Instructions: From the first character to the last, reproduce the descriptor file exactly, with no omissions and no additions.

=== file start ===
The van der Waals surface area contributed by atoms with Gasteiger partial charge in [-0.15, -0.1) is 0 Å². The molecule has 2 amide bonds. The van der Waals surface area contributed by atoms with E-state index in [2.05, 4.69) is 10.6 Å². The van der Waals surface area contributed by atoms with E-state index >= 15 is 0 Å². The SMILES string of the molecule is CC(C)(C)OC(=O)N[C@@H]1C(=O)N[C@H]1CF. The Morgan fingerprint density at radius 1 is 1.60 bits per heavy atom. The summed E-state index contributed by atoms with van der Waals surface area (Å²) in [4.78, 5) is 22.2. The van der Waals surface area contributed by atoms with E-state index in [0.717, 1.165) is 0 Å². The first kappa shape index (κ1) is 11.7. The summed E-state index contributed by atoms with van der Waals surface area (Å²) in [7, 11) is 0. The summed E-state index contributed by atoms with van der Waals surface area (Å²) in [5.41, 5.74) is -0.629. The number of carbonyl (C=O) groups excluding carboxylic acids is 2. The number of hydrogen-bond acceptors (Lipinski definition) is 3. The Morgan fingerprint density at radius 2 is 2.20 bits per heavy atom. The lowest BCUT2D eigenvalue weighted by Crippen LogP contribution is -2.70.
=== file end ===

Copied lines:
The van der Waals surface area contributed by atoms with Gasteiger partial charge in [-0.15, -0.1) is 0 Å². The molecule has 2 amide bonds. The van der Waals surface area contributed by atoms with E-state index in [2.05, 4.69) is 10.6 Å². The van der Waals surface area contributed by atoms with E-state index >= 15 is 0 Å². The SMILES string of the molecule is CC(C)(C)OC(=O)N[C@@H]1C(=O)N[C@H]1CF. The Morgan fingerprint density at radius 1 is 1.60 bits per heavy atom. The summed E-state index contributed by atoms with van der Waals surface area (Å²) in [4.78, 5) is 22.2. The van der Waals surface area contributed by atoms with E-state index in [0.717, 1.165) is 0 Å². The first kappa shape index (κ1) is 11.7. The summed E-state index contributed by atoms with van der Waals surface area (Å²) in [7, 11) is 0. The summed E-state index contributed by atoms with van der Waals surface area (Å²) in [5.41, 5.74) is -0.629. The number of carbonyl (C=O) groups excluding carboxylic acids is 2. The number of hydrogen-bond acceptors (Lipinski definition) is 3. The Morgan fingerprint density at radius 2 is 2.20 bits per heavy atom. The lowest BCUT2D eigenvalue weighted by Crippen LogP contribution is -2.70.